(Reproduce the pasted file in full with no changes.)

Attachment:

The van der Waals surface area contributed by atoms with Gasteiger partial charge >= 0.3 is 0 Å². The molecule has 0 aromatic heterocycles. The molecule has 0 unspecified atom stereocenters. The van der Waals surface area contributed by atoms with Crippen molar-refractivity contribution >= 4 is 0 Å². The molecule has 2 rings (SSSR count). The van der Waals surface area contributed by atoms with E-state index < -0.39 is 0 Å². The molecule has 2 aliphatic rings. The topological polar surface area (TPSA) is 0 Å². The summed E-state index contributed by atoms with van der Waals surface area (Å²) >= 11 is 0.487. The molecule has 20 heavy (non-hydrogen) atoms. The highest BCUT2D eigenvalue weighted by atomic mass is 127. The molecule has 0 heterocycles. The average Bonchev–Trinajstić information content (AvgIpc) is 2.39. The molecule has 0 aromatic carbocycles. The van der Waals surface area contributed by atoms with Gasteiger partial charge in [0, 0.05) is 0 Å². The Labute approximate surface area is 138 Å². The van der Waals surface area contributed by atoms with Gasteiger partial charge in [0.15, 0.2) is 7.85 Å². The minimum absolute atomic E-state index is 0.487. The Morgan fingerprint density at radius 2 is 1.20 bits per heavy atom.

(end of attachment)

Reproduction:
The van der Waals surface area contributed by atoms with Gasteiger partial charge >= 0.3 is 0 Å². The molecule has 0 aromatic heterocycles. The molecule has 0 unspecified atom stereocenters. The van der Waals surface area contributed by atoms with Crippen molar-refractivity contribution >= 4 is 0 Å². The molecule has 2 rings (SSSR count). The van der Waals surface area contributed by atoms with E-state index < -0.39 is 0 Å². The molecule has 2 aliphatic rings. The topological polar surface area (TPSA) is 0 Å². The summed E-state index contributed by atoms with van der Waals surface area (Å²) >= 11 is 0.487. The molecule has 20 heavy (non-hydrogen) atoms. The highest BCUT2D eigenvalue weighted by atomic mass is 127. The molecule has 0 heterocycles. The average Bonchev–Trinajstić information content (AvgIpc) is 2.39. The molecule has 0 aromatic carbocycles. The van der Waals surface area contributed by atoms with Gasteiger partial charge in [0, 0.05) is 0 Å². The Labute approximate surface area is 138 Å². The van der Waals surface area contributed by atoms with Gasteiger partial charge in [0.15, 0.2) is 7.85 Å². The minimum absolute atomic E-state index is 0.487. The Morgan fingerprint density at radius 2 is 1.20 bits per heavy atom.